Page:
In this paper, a kernel weight based outlierrobust volcano plot is developed for detecting differential metabolites. To reduce the family wise error rate when comparing the performance of the proposed method with existing differential metabolite identification techniques, the pvalues are adjusted using Bonferroni correction. The algorithm for outlierrobust volcano plot is given below.
Outlierrobust volcano plot (proposed)
We extend volcano plot by introducing a kernel weight function behind CVP. Classical volcano plot identifies differential metabolites using the ttest and foldchange (FC) methods, and plots log_{2} (foldchange) on the Xaxis against log_{10} (pvalue) from the ttest on the Yaxis. Because the tstatistic depends on mean and variance and foldchange depends on mean, CVP is heavily influenced by outliers. Therefore, we use the kernel weighted average and variance instead of the classical mean and variance in the tstatistic and foldchange functions, and also plot log_{
2
} foldchange on the Xaxis and log_{10} (pvalue) from the ttest on the Yaxis. We refer to this procedure as robust volcano plot (RVP).
Let X = (x_{
ij
}); i = 1, 2, …, p and j = 1, 2, …, n, be a metabolomics data matrix with p metabolites and n samples. The rows and columns of X represent the metabolites and samples, respectively. In metabolomics data analysis, differential metabolites are the metabolites that show different concentrations between two groups (disease and control) of samples in a metabolomics dataset. According to the control and disease groups, the dataset can be expressed as
$$ X=\left[\begin{array}{c}\overset{Control}{\overbrace{x_{11}\kern0.5em {x}_{12}\kern0.5em \cdots \kern0.5em {x}_{1{g}_1}}}\\ {}{x}_{21}\kern0.5em {x}_{22}\kern0.5em \cdots \kern0.5em {x}_{2{g}_1}\\ {}\begin{array}{cccc}\vdots \kern0.75em & \vdots \kern0.5em & \ddots & \vdots \end{array}\\ {}\begin{array}{cccc}{x}_{p1}& {x}_{p2}& \cdots & {x}_{pg_1}\end{array}\end{array}\kern0.5em \begin{array}{c}\overset{Disease}{\overbrace{\begin{array}{cccc}{x}_{1\left({g}_1+1\right)}& {x}_{1\left({g}_1+2\right)}& \cdots & {x}_{1n}\end{array}}}\\ {}\begin{array}{cccc}{x}_{2\left({g}_1+1\right)}& {x}_{2\left({g}_1+2\right)}& \cdots & {x}_{2n}\end{array}\\ {}\begin{array}{cccc}\vdots \kern1.5em & \vdots \kern1.5em & \ddots & \vdots \end{array}\\ {}\begin{array}{cccc}{x}_{p\left({g}_1+1\right)}& {x}_{p\left({g}_1+2\right)}& \cdots & {x}_{pn}\end{array}\end{array}\right], $$
where g_{1} is the number of subjects in the control group and (n − g_{1}) is the number of subjects in the disease group. In CVP, log_{
2
}(foldchange) and log_{10}(pvalue) from the ttest are calculated as follows.
The log_{
2
} (foldchange) value for the ith metabolite is
$$ {\log}_2\left({FC}_i\right)={\log}_2\left(\frac{{\overline{X}}_i^D}{{\overline{X}}_i^C}\right), $$
(1)
where \( {\overline{X}}_i^D \) represents the average intensity of the ith metabolite for the disease group and \( {\overline{X}}_i^C \) represents the average intensity of the ith metabolite for the control group.
The tstatistic for testing the hypothesis that the ith metabolite is not differential, i.e.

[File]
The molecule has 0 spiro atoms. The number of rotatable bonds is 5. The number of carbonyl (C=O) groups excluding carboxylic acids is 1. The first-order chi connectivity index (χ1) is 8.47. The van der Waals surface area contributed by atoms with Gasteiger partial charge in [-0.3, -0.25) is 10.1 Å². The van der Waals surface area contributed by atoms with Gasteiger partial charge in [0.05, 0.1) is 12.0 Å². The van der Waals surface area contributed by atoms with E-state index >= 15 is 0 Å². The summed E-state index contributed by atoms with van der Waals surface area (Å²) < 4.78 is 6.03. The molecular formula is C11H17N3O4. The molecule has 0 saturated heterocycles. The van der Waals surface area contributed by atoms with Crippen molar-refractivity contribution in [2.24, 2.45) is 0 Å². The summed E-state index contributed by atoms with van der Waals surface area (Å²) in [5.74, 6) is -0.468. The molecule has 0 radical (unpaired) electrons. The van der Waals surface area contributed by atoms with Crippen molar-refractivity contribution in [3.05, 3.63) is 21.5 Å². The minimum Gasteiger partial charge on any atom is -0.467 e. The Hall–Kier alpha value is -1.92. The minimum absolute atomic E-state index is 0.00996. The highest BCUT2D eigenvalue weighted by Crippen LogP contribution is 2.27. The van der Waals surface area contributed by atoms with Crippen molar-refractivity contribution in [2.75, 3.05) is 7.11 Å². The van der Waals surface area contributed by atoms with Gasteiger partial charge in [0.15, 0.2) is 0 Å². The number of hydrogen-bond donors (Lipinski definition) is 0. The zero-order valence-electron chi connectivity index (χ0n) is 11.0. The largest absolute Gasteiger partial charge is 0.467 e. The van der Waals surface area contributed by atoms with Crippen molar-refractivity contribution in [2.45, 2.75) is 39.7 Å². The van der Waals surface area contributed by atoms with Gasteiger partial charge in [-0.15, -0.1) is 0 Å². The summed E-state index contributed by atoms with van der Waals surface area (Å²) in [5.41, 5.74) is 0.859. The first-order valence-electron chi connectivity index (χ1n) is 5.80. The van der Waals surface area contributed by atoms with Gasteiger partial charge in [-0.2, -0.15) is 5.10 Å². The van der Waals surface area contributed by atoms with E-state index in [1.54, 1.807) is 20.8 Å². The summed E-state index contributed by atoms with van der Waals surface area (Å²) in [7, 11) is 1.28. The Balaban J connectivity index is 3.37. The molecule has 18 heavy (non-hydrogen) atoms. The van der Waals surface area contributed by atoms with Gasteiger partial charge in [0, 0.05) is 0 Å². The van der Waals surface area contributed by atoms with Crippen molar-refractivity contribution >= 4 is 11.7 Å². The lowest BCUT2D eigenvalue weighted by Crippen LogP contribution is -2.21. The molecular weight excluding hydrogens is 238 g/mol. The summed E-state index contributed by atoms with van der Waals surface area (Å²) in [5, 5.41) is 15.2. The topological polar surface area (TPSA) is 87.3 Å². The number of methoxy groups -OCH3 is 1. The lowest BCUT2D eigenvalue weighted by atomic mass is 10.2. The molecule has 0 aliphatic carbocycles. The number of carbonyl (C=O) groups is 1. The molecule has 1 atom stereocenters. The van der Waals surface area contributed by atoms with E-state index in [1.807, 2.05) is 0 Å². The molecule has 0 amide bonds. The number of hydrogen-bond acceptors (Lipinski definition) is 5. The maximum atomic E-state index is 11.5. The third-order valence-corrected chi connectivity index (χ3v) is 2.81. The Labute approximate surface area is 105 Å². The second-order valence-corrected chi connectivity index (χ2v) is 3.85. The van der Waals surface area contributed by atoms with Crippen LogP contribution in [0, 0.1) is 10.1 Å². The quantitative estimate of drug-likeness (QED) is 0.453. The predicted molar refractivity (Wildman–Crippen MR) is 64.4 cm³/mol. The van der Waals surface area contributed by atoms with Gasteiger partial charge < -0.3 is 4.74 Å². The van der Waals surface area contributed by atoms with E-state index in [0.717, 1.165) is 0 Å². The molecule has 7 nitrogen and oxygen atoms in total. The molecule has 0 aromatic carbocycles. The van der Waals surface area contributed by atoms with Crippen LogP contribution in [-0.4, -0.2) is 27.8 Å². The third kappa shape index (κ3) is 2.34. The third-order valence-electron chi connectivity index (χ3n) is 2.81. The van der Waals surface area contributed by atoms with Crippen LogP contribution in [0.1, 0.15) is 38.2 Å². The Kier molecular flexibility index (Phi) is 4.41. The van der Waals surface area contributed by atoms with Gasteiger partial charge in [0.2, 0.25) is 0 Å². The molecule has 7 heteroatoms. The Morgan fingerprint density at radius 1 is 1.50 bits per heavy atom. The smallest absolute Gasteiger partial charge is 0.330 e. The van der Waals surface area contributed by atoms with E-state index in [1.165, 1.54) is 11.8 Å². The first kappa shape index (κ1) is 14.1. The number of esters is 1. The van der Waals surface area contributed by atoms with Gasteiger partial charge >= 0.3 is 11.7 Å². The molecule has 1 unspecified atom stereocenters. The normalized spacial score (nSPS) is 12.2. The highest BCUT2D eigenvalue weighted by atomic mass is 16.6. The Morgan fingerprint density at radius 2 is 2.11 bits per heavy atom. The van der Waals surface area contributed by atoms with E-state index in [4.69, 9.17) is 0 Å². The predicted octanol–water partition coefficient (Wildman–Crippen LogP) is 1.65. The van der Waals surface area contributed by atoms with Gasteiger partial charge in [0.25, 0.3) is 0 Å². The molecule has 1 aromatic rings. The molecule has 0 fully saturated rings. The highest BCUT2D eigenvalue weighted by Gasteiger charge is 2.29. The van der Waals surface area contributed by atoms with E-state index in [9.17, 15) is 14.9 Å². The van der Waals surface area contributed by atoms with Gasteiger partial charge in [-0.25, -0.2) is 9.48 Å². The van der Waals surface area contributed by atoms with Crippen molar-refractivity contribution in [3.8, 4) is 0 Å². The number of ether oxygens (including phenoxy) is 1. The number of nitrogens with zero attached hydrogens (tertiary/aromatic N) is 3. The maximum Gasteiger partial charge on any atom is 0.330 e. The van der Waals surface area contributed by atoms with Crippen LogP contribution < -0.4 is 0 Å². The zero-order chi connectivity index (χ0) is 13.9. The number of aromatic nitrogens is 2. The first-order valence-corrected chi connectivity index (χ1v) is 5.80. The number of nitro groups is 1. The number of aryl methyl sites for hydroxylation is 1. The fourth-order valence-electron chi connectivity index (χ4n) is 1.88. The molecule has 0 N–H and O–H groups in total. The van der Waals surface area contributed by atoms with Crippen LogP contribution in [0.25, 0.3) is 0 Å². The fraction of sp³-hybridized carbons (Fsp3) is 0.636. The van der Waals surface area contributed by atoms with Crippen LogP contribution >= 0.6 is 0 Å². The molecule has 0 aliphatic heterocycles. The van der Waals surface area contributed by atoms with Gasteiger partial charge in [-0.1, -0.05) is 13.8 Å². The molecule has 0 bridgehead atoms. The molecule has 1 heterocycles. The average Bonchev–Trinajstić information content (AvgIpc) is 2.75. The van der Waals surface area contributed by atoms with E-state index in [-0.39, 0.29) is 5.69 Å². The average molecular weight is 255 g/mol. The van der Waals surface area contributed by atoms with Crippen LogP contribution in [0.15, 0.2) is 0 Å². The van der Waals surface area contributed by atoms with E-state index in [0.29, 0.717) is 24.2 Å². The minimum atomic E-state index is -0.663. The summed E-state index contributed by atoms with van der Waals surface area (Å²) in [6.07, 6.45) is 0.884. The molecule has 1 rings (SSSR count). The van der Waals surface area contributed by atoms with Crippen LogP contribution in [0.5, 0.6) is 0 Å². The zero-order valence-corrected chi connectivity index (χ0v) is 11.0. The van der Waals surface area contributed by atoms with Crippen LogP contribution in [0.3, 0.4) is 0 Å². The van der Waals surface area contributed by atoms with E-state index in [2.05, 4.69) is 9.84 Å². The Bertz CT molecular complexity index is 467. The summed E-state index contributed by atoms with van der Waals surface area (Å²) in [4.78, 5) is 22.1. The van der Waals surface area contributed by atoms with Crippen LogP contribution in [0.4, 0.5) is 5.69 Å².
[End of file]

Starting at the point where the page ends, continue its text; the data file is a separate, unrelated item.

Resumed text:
$$ {H}_0:\kern0.75em {\mu}_i^C={\mu}_i^D\kern1.5em \mathrm{against}\kern1.5em {H}_1:\kern1em {\mu}_i^C\ne {\mu}_i^D, $$
for σ_{
iC
}^{2} = σ_{
iD
}^{2} is
$$ t=\frac{{\overline{X}}_i^C{\overline{X}}_i^D}{\sqrt{S_i^2\left(\frac{1}{g_1}+\frac{1}{n{g}_1}\right)}} $$
(2)
where
$$ {\displaystyle \begin{array}{l}{\overline{X}}_i^C=\frac{\sum \limits_{j=1}^{g_1}{x}_{ij}}{g_1};\kern1.25em {\overline{X}}_i^D=\frac{\sum \limits_{j={g}_1+1}^n{x}_{ij}}{n{g}_1};\kern0.5em {S}_{iC}^2=\frac{1}{g_11}\sum \limits_{j=1}^{g_1}{\left({x}_{ij}{\overline{X}}_i^C\right)}^2\kern0.75em ;\kern0.5em {S}_{iD}^2=\frac{1}{n{g}_11}\sum \limits_{j={g}_1+1}^n{\left({x}_{ij}{\overline{X}}_i^D\right)}^2\\ {};{S}_i^2=\frac{\left({g}_11\right){S}_{iC}^2+\left(n{g}_11\right){S}_{iD}^2}{n2}.\end{array}} $$
The value from eq. (2) is compared with Student’s tvalue with n − 2 degrees of freedom.
If (σ_{
iC
}^{2} ≠ σ_{
iD
}^{2}) then the test statistic is
$$ t=\frac{{\overline{X}}_i^C{\overline{X}}_i^D}{\sqrt{\left(\frac{S_{iC}^2}{g_1}+\frac{S_{iD}^2}{n{g}_1}\right)}} $$
(3)
In both cases, the pvalue is calculated using
$$ p\mathrm{value}=\underset{t_{calculated}}{\overset{\infty }{\int }}f(t) dt $$
(4)
In CVP, the FC value from (1) and tvalue from (2) or (3) are calculated using the classical mean and variance. Because the classical mean and variance are influenced by outliers, we propose RVP using the weighted mean and variance instead of the classical mean and variance. For the weighted mean and variance, we use the kernel weight function \( {w}_j=\exp \left\{\frac{\lambda }{2{\left( mad\left({x}_j\right)\right)}^2}{\left({x}_{ij} median\left({x}_j\right)\right)}^2\right\}, \) where mad is the median absolute deviation. The value of this weight function lies between zero and one, and is close to zero if the observation is far from the median and close to one if the observation is close to the median. In the weight function, the tuning parameter λ is selected using kfold cross validation (Fig. 1 summarizes the λ selection procedure). If the dataset does not contain outliers, then the value of λ is zero and all the weights are equal to 1, so the method is the same as the classical approach. The steps for RVP are given below.